Good luck!



4x4 AnswerMan,

My truck is running really rough. It shakes badly when I shift it into Drive or come to a stop. I thought the motor mounts were going bad, but then the check engine light came on. My friend has an OBD-II Scanner, so we pulled the code. It says that the truck engine is having random misfire P0300. Any ideas on how to fix this problem? It's a 2003 Chevy Colorado 4x4 pickup.


Hi Frank,

Sorry to hear your truck has the rock and rolls. The OBD-II code P0300 you found leads me to believe the problem is in the ignition system. The random misfire can be caused by something as simple as a bad spark plug, faulty wire, coil or distributor. Having a cylinder misfire will certainly make the engine get off rhythm, and it even cause the entire vehicle to shake, depending how bad it is missing.

If youíre lucky, you may be able to get even more information from the OBD-II scanner, pin pointing exactly which cylinder is causing the ruckus.  See if your friend can run another scan to get more information. If you need to isolate the problem yourself, the plan of attack is to start with the basics.

You need three main ingredients to make the engine run: fuel, spark and air. Start by pulling the spark plugs. If you notice anything unusual, like a wet plug or excessive erosion, youíre on to something. Here is a spark plug reference guide to help identify common problems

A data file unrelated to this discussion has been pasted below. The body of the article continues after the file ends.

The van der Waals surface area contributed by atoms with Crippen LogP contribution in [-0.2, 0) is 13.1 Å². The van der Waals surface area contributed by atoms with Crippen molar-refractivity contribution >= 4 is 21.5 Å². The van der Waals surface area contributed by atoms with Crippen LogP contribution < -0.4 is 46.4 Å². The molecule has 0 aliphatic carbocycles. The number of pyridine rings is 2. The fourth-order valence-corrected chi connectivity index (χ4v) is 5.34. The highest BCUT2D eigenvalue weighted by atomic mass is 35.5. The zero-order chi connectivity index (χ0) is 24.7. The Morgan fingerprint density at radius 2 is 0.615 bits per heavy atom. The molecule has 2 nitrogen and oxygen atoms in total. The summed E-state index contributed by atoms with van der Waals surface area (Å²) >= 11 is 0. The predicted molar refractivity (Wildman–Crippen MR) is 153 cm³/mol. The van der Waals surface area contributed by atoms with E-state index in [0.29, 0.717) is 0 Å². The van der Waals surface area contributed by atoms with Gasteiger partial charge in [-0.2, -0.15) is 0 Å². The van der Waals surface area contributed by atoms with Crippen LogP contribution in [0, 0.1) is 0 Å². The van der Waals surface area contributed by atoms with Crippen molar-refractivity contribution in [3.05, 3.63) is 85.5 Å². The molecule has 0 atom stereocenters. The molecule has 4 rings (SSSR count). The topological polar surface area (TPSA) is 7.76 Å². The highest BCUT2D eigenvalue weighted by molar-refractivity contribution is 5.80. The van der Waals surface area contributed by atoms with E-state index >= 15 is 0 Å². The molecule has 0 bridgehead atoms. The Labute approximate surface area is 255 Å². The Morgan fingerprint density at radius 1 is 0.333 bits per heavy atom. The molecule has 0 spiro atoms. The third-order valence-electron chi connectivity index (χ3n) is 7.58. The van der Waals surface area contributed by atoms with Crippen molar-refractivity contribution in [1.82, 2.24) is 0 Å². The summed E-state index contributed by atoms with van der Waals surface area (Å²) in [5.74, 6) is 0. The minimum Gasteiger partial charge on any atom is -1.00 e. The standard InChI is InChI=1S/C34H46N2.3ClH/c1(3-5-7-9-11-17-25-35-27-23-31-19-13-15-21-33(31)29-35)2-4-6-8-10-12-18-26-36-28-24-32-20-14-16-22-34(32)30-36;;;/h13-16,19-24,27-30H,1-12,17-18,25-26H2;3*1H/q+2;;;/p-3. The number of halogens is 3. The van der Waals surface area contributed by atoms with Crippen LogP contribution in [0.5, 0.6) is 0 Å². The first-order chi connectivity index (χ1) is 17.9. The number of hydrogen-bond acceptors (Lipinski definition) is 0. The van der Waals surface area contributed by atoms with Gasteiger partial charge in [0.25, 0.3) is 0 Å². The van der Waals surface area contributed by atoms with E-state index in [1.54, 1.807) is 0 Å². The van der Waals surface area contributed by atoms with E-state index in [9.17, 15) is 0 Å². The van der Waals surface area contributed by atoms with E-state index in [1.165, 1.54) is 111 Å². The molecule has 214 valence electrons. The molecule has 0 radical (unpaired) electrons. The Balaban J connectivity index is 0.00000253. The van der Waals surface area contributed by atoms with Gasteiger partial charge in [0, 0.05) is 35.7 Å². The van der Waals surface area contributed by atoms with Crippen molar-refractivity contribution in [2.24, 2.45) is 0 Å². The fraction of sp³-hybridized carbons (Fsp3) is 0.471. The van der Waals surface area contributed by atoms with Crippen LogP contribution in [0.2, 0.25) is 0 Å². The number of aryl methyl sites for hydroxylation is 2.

If your plugs have over 100K miles, they probably need to be replaced anyway.

There are a few different ways to test for spark. Since your truck is newer, each cylinder has its own coil. It does not use traditional spark plug wires, at least not like you would find in a distributor ignition system. Instead, it uses a Distributorless Ignition System (DIS). There is a wiring harness from the DIS module that goes to each ignition coil, so check the wiring for visible damage.

Using an in-line spark checker kit (like the one pictured below), you can check each coil for spark. If you come across an ignition coil with no spark, and happen to find a fuel wet spark plug, you may have found the problemóa bad coil. You can go a step further and check the ignition coil using a multimeter to see if itís within working specs.

Individual DIS coils can be tested by removing and disconnecting from the wiring harness. Set the ohm meter in the low range and connect the leads across the coil's primary terminals, compare the primary resistance reading to specs (usually less than 2 ohms). Then connect the ohm meter leads across the coilís secondary terminals and compare the secondary resistance reading to specs (somewhere in the 6,000-30,000 ohms range).  If readings are outside the specified range, the coil is defective and needs to be replaced.

In our experience, weíve isolated ignition problems to a single DIS coil.  Since each cylinder has an individual coil, and you can just replace the one giving you trouble and be on your way.



Hi 4x4 AnswerMan,